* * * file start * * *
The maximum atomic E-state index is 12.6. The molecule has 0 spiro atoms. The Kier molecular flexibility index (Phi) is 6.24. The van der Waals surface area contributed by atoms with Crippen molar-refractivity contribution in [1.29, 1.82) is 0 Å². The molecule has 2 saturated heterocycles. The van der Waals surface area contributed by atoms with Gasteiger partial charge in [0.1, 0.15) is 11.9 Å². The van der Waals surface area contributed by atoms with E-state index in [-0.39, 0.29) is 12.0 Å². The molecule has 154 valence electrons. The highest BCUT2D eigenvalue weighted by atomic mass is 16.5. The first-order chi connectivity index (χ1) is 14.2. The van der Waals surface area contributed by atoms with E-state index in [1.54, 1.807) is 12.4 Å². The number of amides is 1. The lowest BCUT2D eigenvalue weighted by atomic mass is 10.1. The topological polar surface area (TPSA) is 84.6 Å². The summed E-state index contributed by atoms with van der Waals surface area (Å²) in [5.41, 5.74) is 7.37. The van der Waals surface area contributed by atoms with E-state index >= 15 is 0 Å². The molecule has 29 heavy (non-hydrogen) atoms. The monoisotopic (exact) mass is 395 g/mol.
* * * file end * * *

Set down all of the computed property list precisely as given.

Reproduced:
The maximum atomic E-state index is 12.6. The molecule has 0 spiro atoms. The Kier molecular flexibility index (Phi) is 6.24. The van der Waals surface area contributed by atoms with Crippen molar-refractivity contribution in [1.29, 1.82) is 0 Å². The molecule has 2 saturated heterocycles. The van der Waals surface area contributed by atoms with Gasteiger partial charge in [0.1, 0.15) is 11.9 Å². The van der Waals surface area contributed by atoms with E-state index in [-0.39, 0.29) is 12.0 Å². The molecule has 154 valence electrons. The highest BCUT2D eigenvalue weighted by atomic mass is 16.5. The first-order chi connectivity index (χ1) is 14.2. The van der Waals surface area contributed by atoms with E-state index in [1.54, 1.807) is 12.4 Å². The number of amides is 1. The lowest BCUT2D eigenvalue weighted by atomic mass is 10.1. The topological polar surface area (TPSA) is 84.6 Å². The summed E-state index contributed by atoms with van der Waals surface area (Å²) in [5.41, 5.74) is 7.37. The van der Waals surface area contributed by atoms with E-state index >= 15 is 0 Å². The molecule has 29 heavy (non-hydrogen) atoms. The monoisotopic (exact) mass is 395 g/mol.